Following 8.4% growth in 2004, the Singapore economy grew by a robust 6.4%
in 2005 and 6.8% (SAAR) in the first quarter of 2006. Strong external
demand, especially in the IT and financial sectors, supported this performance.
The global economy expanded at a strong pace in 2005, with growth broadening
to all major economic regions around the world. In particular, the US
economy proved resilient against a backdrop of rising interest rates
and oil prices, as well as events like hurricane Katrina. Business confidence
rose in Europe, boosted by increased private investments. Japan’s
economy continued its resurgence, with growth reaching a record high
in the fourth quarter of 2005.
Looking ahead, the Singapore economy is expected
to grow by 5-7% in 2006. Leading economic indicators
suggest that the global economy is likely to
maintain its resilience. Coupled with continued
strength of the global IT sector, Singapore’s
economic momentum should be sustainable for
the rest of 2006. Against this backdrop, MAS
reaffirmed its monetary policy stance of a
modest and gradual appreciation of the Singapore
dollar in April 2006.
Global financial markets were resilient in
the face of potentially destabilising events
in 2005, including hurricane disasters in the
US and the terrorist bombings in London. The
transition to more flexible exchange rate regimes
in China and Malaysia last year and the more
recent exit from quantitative targeting regime
by the Bank of Japan also went smoothly.
The outlook for Singapore’s financial
services industry is promising. It expanded
at a robust rate of 6.5%. Corporate debt issuance
has been active, with total outstanding debt
registering a significant increase of 11.5%
in 2005. We have also done well in asset management
with assets under management reaching S$720
billion at the end of 2005, a 26% increase
from 2004. Given the increasing wealth in Asia
and the attractiveness of Asian markets, there
is further growth potential in this area. We
also expect good growth in the alternative
investments sector, such as in hedge funds,
real estate and infrastructure investments
and commodity derivatives.
To strengthen Singapore’s status as
an international financial centre through its
ability to offer a wide and complete range
of financial services, MAS stepped up its efforts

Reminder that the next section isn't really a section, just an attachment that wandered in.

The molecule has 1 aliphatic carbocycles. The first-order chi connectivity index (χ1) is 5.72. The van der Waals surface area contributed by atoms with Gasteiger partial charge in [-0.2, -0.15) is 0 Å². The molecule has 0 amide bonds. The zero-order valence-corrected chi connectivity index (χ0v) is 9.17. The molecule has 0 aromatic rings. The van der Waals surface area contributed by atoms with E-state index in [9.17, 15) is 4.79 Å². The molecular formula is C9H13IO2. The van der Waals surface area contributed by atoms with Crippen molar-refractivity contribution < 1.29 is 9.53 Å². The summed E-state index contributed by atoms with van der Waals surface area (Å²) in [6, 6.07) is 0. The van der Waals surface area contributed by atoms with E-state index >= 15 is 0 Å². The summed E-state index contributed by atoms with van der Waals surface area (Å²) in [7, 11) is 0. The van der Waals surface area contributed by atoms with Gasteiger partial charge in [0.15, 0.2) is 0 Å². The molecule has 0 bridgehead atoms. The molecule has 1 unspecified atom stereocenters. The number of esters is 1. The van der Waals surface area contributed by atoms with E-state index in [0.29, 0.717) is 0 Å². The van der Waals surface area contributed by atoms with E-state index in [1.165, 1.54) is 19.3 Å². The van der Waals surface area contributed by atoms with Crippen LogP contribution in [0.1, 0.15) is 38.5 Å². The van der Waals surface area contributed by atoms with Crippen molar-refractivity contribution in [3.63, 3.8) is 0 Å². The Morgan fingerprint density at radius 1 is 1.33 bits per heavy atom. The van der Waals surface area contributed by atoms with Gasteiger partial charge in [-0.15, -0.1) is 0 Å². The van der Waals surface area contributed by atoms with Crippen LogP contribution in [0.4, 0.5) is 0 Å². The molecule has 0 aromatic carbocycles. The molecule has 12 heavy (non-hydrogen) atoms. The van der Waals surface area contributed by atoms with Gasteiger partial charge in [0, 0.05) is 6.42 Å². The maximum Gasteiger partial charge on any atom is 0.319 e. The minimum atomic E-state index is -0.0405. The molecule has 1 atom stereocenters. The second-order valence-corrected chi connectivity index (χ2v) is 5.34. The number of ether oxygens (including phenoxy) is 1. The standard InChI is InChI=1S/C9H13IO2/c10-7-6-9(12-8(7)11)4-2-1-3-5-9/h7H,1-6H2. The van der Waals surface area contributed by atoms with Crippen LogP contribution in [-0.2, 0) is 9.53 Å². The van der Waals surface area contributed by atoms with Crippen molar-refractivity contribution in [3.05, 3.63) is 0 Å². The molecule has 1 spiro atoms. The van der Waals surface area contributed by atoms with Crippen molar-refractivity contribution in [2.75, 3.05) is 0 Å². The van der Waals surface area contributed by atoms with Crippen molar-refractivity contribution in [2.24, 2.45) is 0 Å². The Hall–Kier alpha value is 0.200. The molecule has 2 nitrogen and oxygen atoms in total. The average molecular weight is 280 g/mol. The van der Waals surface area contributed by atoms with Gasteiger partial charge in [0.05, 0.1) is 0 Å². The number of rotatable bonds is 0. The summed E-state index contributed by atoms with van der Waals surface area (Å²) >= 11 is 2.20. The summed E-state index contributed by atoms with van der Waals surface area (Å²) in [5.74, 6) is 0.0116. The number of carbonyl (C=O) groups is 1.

on the development of Islamic financial services.
We have so far seen encouraging results. MAS
has also stepped up our involvement in the
standard-setting work of the Islamic Financial
Services Board as part of our commitment to
contribute to the development of Islamic finance.
On the supervisory front, we continued the
implementation of a risk-focused and comprehensive
supervisory framework that began with the introduction
of a harmonised risk assessment framework in
2004. To enhance the quality and consistency
of our supervisory assessments, we initiated
a quality assurance framework for risk-based
supervision of financial institutions.
MAS continued to enhance corporate governance
requirements for locally-incorporated banks,
financial holding companies, significant direct
life insurers, and the Singapore Exchange.
This reflects MAS’ ongoing commitment
to promote in Singapore’s financial sector
sound corporate governance standards aligned
with global best practices.
A deposit insurance scheme was introduced
to protect the core savings of Singapore depositors
and strengthen protection for small depositors.
Deposit insurance will set out explicitly the
scope of protection given to depositors in
the event of a bank failure, and dispel any
misperception that there is an implicit government
guarantee of deposits.
As part of ongoing efforts to ensure high
market conduct standards among financial institutions,
MAS embarked on a pilot mystery shopping survey.
Financial advisers from the banking, insurance,
and securities sectors were assessed on their
compliance with regulatory requirements and
also on the adequacy of their financial advisory
To ensure high standards of professionalism
and business conduct in the trust services
industry, trust companies have been brought
under MAS’ regulatory framework. This
is to facilitate the unified regulatory oversight
of trust services, private banking, and wealth
management activities, which are often complementary.
A sound and comprehensive framework for the
regulation of the trust services industry can
also facilitate the establishment of Singapore
as a preferred location for trust business.
On the international front, Singapore will
host the 2006 Annual Meetings of the Boards
of Governors of the International Monetary
Fund and the World Bank Group in September.
MAS has been preparing for this major international
financial event for many months now. At this
coming Annual Meetings, we hope to see consensus
among policy makers and the international financial
community on measures to sustain economic growth,
reduce poverty, and enhance the global financial
architecture. We also hope that global investors
will get to see first hand the tremendous potential
in Southeast Asia, amidst robust growth in
this dynamic region.
Looking ahead, MAS will strive to reinforce
Singapore’s position as a leading financial
centre and as an attractive hub for financial
sector activities. We will also maintain our
high standards of regulation and supervision,
while ensuring that we remain responsive to
I wish to take
this opportunity to express my sincere thanks
to Dr Philip Pillai and Mr Chan Seng Onn for
their contributions to MAS and to the financial
sector. Dr Pillai and Mr Chan stepped down
from the MAS Board in December last year. I
would like to welcome Mr Lim Hng Kiang, Mr
Chao Hick Tin and
Mr Lucien Wong to the Board.
Goh Chok Tong